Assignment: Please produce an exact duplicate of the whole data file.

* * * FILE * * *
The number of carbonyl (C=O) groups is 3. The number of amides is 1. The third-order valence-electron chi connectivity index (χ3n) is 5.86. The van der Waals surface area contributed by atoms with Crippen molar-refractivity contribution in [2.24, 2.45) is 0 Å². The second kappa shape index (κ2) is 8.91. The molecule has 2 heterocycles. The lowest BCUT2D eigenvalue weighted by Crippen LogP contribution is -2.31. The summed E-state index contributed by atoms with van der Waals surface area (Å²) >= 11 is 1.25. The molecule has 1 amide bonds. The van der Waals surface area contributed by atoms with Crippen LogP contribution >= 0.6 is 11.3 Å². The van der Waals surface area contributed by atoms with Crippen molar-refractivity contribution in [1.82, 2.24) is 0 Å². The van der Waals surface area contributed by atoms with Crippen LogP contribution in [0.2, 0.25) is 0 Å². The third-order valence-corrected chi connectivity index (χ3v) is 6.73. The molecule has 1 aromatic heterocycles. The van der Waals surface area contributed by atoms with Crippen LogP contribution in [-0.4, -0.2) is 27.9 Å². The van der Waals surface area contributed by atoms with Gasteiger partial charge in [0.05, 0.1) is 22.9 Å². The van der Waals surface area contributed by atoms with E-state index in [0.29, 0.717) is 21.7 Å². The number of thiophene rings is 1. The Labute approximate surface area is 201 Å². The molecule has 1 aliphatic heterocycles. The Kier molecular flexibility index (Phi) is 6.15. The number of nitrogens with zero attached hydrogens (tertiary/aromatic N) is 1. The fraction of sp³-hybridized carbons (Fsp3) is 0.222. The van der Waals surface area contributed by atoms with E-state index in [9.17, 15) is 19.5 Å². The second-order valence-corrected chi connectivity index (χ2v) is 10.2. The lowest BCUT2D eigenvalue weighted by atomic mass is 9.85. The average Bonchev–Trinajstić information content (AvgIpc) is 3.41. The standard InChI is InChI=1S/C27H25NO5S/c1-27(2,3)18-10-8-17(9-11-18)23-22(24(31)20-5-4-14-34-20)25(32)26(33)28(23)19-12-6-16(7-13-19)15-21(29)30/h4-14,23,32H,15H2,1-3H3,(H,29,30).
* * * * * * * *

The number of carbonyl (C=O) groups is 3. The number of amides is 1. The third-order valence-electron chi connectivity index (χ3n) is 5.86. The van der Waals surface area contributed by atoms with Crippen molar-refractivity contribution in [2.24, 2.45) is 0 Å². The second kappa shape index (κ2) is 8.91. The molecule has 2 heterocycles. The lowest BCUT2D eigenvalue weighted by Crippen LogP contribution is -2.31. The summed E-state index contributed by atoms with van der Waals surface area (Å²) >= 11 is 1.25. The molecule has 1 amide bonds. The van der Waals surface area contributed by atoms with Crippen LogP contribution >= 0.6 is 11.3 Å². The van der Waals surface area contributed by atoms with Crippen molar-refractivity contribution in [1.82, 2.24) is 0 Å². The van der Waals surface area contributed by atoms with Crippen LogP contribution in [0.2, 0.25) is 0 Å². The third-order valence-corrected chi connectivity index (χ3v) is 6.73. The molecule has 1 aromatic heterocycles. The van der Waals surface area contributed by atoms with Crippen LogP contribution in [-0.4, -0.2) is 27.9 Å². The van der Waals surface area contributed by atoms with Gasteiger partial charge in [0.05, 0.1) is 22.9 Å². The van der Waals surface area contributed by atoms with E-state index in [0.29, 0.717) is 21.7 Å². The number of thiophene rings is 1. The Labute approximate surface area is 201 Å². The molecule has 1 aliphatic heterocycles. The Kier molecular flexibility index (Phi) is 6.15. The number of nitrogens with zero attached hydrogens (tertiary/aromatic N) is 1. The fraction of sp³-hybridized carbons (Fsp3) is 0.222. The van der Waals surface area contributed by atoms with E-state index in [9.17, 15) is 19.5 Å². The second-order valence-corrected chi connectivity index (χ2v) is 10.2. The lowest BCUT2D eigenvalue weighted by atomic mass is 9.85. The average Bonchev–Trinajstić information content (AvgIpc) is 3.41. The standard InChI is InChI=1S/C27H25NO5S/c1-27(2,3)18-10-8-17(9-11-18)23-22(24(31)20-5-4-14-34-20)25(32)26(33)28(23)19-12-6-16(7-13-19)15-21(29)30/h4-14,23,32H,15H2,1-3H3,(H,29,30).